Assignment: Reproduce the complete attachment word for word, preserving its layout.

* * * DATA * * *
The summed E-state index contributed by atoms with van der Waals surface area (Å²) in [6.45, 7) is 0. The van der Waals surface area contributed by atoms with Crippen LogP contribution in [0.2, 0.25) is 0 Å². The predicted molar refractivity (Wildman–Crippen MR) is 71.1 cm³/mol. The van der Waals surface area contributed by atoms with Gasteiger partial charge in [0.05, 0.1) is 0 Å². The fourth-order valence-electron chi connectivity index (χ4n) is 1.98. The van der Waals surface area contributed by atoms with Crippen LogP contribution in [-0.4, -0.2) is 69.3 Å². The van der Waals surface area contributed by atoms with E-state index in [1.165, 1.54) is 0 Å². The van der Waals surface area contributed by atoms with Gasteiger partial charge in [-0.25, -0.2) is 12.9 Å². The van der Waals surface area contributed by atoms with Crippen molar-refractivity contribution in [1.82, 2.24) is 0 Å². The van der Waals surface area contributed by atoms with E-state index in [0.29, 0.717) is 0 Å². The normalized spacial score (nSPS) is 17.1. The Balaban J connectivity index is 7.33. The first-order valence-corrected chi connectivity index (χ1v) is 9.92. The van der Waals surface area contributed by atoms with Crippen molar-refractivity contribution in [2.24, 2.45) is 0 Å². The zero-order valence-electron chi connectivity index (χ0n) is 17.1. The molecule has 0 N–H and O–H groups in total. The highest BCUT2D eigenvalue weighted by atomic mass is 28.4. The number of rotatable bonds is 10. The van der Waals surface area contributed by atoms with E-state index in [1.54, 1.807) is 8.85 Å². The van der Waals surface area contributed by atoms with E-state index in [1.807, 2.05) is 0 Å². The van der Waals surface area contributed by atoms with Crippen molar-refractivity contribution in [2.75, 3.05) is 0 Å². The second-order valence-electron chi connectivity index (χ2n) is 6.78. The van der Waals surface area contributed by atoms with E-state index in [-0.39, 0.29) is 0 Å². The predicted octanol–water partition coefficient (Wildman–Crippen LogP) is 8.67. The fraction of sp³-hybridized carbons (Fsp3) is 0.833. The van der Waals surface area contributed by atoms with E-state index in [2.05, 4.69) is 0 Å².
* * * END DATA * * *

The summed E-state index contributed by atoms with van der Waals surface area (Å²) in [6.45, 7) is 0. The van der Waals surface area contributed by atoms with Crippen LogP contribution in [0.2, 0.25) is 0 Å². The predicted molar refractivity (Wildman–Crippen MR) is 71.1 cm³/mol. The van der Waals surface area contributed by atoms with Gasteiger partial charge in [0.05, 0.1) is 0 Å². The fourth-order valence-electron chi connectivity index (χ4n) is 1.98. The van der Waals surface area contributed by atoms with Crippen LogP contribution in [-0.4, -0.2) is 69.3 Å². The van der Waals surface area contributed by atoms with E-state index in [1.165, 1.54) is 0 Å². The van der Waals surface area contributed by atoms with Gasteiger partial charge in [-0.25, -0.2) is 12.9 Å². The van der Waals surface area contributed by atoms with Crippen molar-refractivity contribution in [1.82, 2.24) is 0 Å². The van der Waals surface area contributed by atoms with E-state index in [0.29, 0.717) is 0 Å². The normalized spacial score (nSPS) is 17.1. The Balaban J connectivity index is 7.33. The first-order valence-corrected chi connectivity index (χ1v) is 9.92. The van der Waals surface area contributed by atoms with Crippen molar-refractivity contribution in [2.24, 2.45) is 0 Å². The zero-order valence-electron chi connectivity index (χ0n) is 17.1. The molecule has 0 N–H and O–H groups in total. The highest BCUT2D eigenvalue weighted by atomic mass is 28.4. The number of rotatable bonds is 10. The van der Waals surface area contributed by atoms with E-state index in [1.54, 1.807) is 8.85 Å². The van der Waals surface area contributed by atoms with E-state index in [1.807, 2.05) is 0 Å². The van der Waals surface area contributed by atoms with Crippen molar-refractivity contribution in [2.75, 3.05) is 0 Å². The second-order valence-electron chi connectivity index (χ2n) is 6.78. The van der Waals surface area contributed by atoms with E-state index in [-0.39, 0.29) is 0 Å². The predicted octanol–water partition coefficient (Wildman–Crippen LogP) is 8.67. The fraction of sp³-hybridized carbons (Fsp3) is 0.833. The van der Waals surface area contributed by atoms with E-state index in [2.05, 4.69) is 0 Å².